Klobuchar staff meets with veterans
FAIRMONT — Members of U.S. Sen. Amy Klobuchar’s staff visited the Martin County Library in Fairmont on Tuesday to hold a discussion with the public about veterans services.
Also present were representatives from the Minnesota Department of Veterans Affairs, county Veterans Service offices and the state Department of Employment and Economic Development. Several community members and veterans attended.
Chuck Ackman, Klo-buchar’s regional outreach director for southern Minnesota, described the agenda for the gathering.
“We’re here to have a conversation about the availability of benefits for veterans and what’s working and what’s not working,” he said.
A video message from Klobuchar played. She said she wants to hear directly from veterans and their families, which is why her office is holding the tour. Stops include Jackson, Albert Lea, Rochester and Winona.
Kurt Johnson works in Klobuchar’s Minneapolis office. He specializes in VA and military issues.
“I can talk a lot about policies but really my job here is to listen to you and keep my ear to the ground so we can bring this information back to D.C.,” he said.
Ben Johnson, legislative director for the Minnesota Department of Veterans affairs, shared some legislative updates, including an effort that affected Fairmont.
“An additional piece of legislation that passed this year was legacy funding for a veterans memorial project here in Fairmont,” he said. “That’s the kind of thing I like to brag about. This community is the recipient of some hard work from your local elected officials to finish the project here in town.”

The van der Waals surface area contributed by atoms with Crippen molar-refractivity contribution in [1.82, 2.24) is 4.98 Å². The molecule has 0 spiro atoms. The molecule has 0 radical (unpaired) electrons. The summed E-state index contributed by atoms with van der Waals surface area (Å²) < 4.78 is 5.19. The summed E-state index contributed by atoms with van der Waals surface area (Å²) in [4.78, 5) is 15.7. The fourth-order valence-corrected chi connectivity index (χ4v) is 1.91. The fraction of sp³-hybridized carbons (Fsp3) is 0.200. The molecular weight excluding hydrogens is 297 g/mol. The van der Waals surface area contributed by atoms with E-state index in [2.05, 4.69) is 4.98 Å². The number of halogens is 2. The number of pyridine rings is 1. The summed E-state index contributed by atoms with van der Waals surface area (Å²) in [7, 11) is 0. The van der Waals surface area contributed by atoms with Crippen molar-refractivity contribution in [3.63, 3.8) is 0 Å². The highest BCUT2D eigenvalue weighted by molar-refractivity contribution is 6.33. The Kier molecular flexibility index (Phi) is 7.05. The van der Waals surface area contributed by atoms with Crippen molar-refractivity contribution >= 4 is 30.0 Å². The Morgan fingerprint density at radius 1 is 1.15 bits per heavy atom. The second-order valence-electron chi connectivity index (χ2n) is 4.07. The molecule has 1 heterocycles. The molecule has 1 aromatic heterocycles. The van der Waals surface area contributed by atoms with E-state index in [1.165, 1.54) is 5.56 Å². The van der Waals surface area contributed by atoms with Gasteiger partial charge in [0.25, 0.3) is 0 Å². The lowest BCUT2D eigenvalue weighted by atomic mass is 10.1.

A representative of Veterans Employment Services said its main outreach is to veterans who have significant barriers to employment. The office also assists spouses of veterans. The representative said many veterans feel like companies do not consider their veteran status or that their status is hurting them more than it’s helping.
One community member asked about billing issues he has been dealing with over the past year from an Agent Orange-related health incident in which an ambulance had to be called. He made phone calls to various organizations only to be told over and over that “it’s being considered.” He finally called the White House to share his problem.
“We need a resolution between VA and Mayo. This hits south-central and southeast Minnesota incredibly hard,” said Deb Grote, the Watonwan County Veterans Service Officer.
Martin County Veterans Service Officer Doug Landsteiner was asked if he believes things have improved since new federal legislation went into effect, specifically changes made to the Veterans Choice Program. Landsteiner said things are better, but there are glitches.
One person present expressed frustration, saying the VA program has switched several times in recent years, and even employees at the VA are not up to date.
Scheduling and billing issues seem to be the main points of concern.